Resumen en español al final del artículo
Like any project, One Laptop per Child has had its ups and downs since the project was started back in 2005. However from my perspective things have never been as bad as now, and it really seems like OLPC is quickly falling apart.
Much more more than just a crack in the facade.
In the past 3~4 years things sometimes seemed shaky but in general at least my personal outlook was positive thanks to the existing olpc and Sugar communities, the excitement about the work being done in implementations around the world, and in particular Uruguay's Plan Ceibal project.
However in the past 12 to 18 months OLPC started to take a turn for the worse. In retrospective the lackluster results in the February 2012 report of the long-term IADB evaluation of Peru's OLPC project might become to be considered the beginning of the end. OLPC's complete failure to address the report's findings over many months combined with The Economist's overblown "Error message" piece (and OLPC's 3-day delay in reacting to it) from April 2012 turned into a PR disaster. Decision makers around the world who hadn't heard much about OLPC in a while had negative news about the project physically delivered to their doorsteps and breakfast tables.
The underlying core issue was - and continues to be - that OLPC never bothered to invest in building supportive evidence for its own narrative about the impact of its work. This makes it easy to (rightfully or wrongfully) criticize the project and gives OLPC precious few solid arguments to counter with. Of course having Nicholas Negroponte talk about dropping laptops or tablets out of helicopters since mid-2011 didn't really help its cause.
A couple of weeks after the The Economist article it became obvious that OLPC's XO 3.0 tablet - which it had previously demonstrated with much hype at the CES 2012 tradeshow at the beginning of the year - would be delayed. A couple of months later Negroponte announced that the device was cancelled, sharing the fate of its cancelled XO-2 predecessor. Again, not a confidence-building announcement.
Then in early January of this year OLPC announced the XO Tablet which left many of OLPC's followers, including yours truly, wondering what OLPC was up to. Fluffy marketing and its dream-focused interface aside, the tablet was a generic 7" Android tablet in an ocean of inexpensive Android tablets. I quickly started referring to the device as the Walmart Tablet as OLPC initially announced that it would become available at Walmart.com and select Walmart stores in March. Then in mid-May it was announced that the release had been pushed back to June. The title of my corresponding post was "XO Tablet Supposedly Becomes Available on June 1" as I had become quite skeptical about OLPC's ability to deliver the XO Tablet at all. As I write these lines at the end of June the XO Tablet is nowhere to be found on walmart.com and OLPC has neither said anything about it in several weeks nor replied to e-mails with questions about what's going on.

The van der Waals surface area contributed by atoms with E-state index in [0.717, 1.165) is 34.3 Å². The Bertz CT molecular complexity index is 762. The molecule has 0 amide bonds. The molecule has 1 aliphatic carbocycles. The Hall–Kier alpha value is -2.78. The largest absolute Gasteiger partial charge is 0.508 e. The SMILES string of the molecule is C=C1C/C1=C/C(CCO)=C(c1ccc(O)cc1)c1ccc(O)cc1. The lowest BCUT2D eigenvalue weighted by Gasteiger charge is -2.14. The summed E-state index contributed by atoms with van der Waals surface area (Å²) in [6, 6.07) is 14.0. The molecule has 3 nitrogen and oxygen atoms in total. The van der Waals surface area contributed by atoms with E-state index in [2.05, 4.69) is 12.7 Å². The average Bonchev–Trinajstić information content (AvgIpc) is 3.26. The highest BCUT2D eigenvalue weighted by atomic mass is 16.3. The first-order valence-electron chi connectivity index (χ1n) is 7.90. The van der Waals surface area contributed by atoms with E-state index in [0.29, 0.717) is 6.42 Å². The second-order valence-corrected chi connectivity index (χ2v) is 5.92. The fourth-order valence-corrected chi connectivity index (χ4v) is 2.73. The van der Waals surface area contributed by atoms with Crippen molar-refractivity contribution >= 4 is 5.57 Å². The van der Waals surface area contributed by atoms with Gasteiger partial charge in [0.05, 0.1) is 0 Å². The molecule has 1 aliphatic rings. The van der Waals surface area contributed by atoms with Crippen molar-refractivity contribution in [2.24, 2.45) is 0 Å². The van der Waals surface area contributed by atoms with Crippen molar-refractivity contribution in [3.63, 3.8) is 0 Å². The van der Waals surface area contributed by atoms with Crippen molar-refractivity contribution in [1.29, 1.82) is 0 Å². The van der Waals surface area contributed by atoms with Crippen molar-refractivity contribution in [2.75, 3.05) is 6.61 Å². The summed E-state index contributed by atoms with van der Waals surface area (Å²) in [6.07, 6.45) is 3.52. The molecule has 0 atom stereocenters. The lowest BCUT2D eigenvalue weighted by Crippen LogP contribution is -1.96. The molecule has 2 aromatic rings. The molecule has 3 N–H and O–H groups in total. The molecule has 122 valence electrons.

All of these developments don't make for a pretty picture but the single biggest indicator that OLPC is really falling apart is that the organization has lost many key employees over the past few months. OLPC's People page has never been quite up-to-date but in combination with farewell e-mails on mailing lists and the company Bobo Analytics's Team page it is clear that at least the following people have left the organization in the past few months:
- Chris Ball (formerly OLPC Association's Lead Software Engineer)
- Mitch Bradley (formerly OLPC Association's Firmware Architect)
- Robert Hacker (formerly OLPC Association's Chief Financial Officer) - now simply listed as an advisor
- Martin Langhoff (formerly OLPC Association's Senior Software Architect and Technical Director)
- Ed McNierney (formerly OLPC Foundation's Chief Technology Officer)
- Richard Smith (formerly OLPC Association's Director of Embedded Engineering)
- Claudia Urrea (formerly OLPC Association's Director of Learning)
Moreover I have heard, but haven't been able to independently confirm, that at least three other people who are listed on the people page are in fact no longer working for OLPC.
Overall things aren't looking good for OLPC. And while I hope that the organization can turn things around I'm not sure how realistic that is given all these developments and especially the hemorrhaging of employees.
So something tells me that in the coming weeks and months we will see many lengthy - and sometimes beer-soaked - offline and online discussions about what a post-OLPC era could, would, and should look like...
Resumen en español: Como todo proyecto, One Laptop per Child ha tenido sus altibajos desde que el proyecto se inició en 2005. Sin embargo, desde mi punto de vista las cosas nunca han sido tan malas como ahora, y realmente parece que OLPC está cayendo rápidamente a pedazos.
Los informes sobre los resultados de la evaluación del proyecto OLPC en el Perú y el fracaso de OLPC de responder a ellos de manera oportuna y adecuada podría considerarse el principio del fin. El anuncio, luego retraso y finalmente la cancelación de la tableta XO 3.0 tampoco era bueno para la confianza. Luego del anuncio de la XO Tablet también dejó a muchos de los seguidores de OLPC, incluyendo yo, preguntándose lo que la organización estaba haciendo. Todos estos acontecimientos no hacen una buena impresion, pero el mayor indicador de que OLPC está realmente cayendo a pedazos es que la organización ha perdido muchos empleados clave en los últimos meses.
En general las cosas no pintan bien para OLPC. Y mientras espero que la organización puede cambiar las cosas, no estoy seguro si esto es realista dado todos estos desarrollos y sobre todo la hemorragia de los empleados.
Así que algo me dice que en las próximas semanas y meses vamos a ver a muchos largos discusiones acerca de lo que una epoca post-OLPC podría, sería, y debe ser...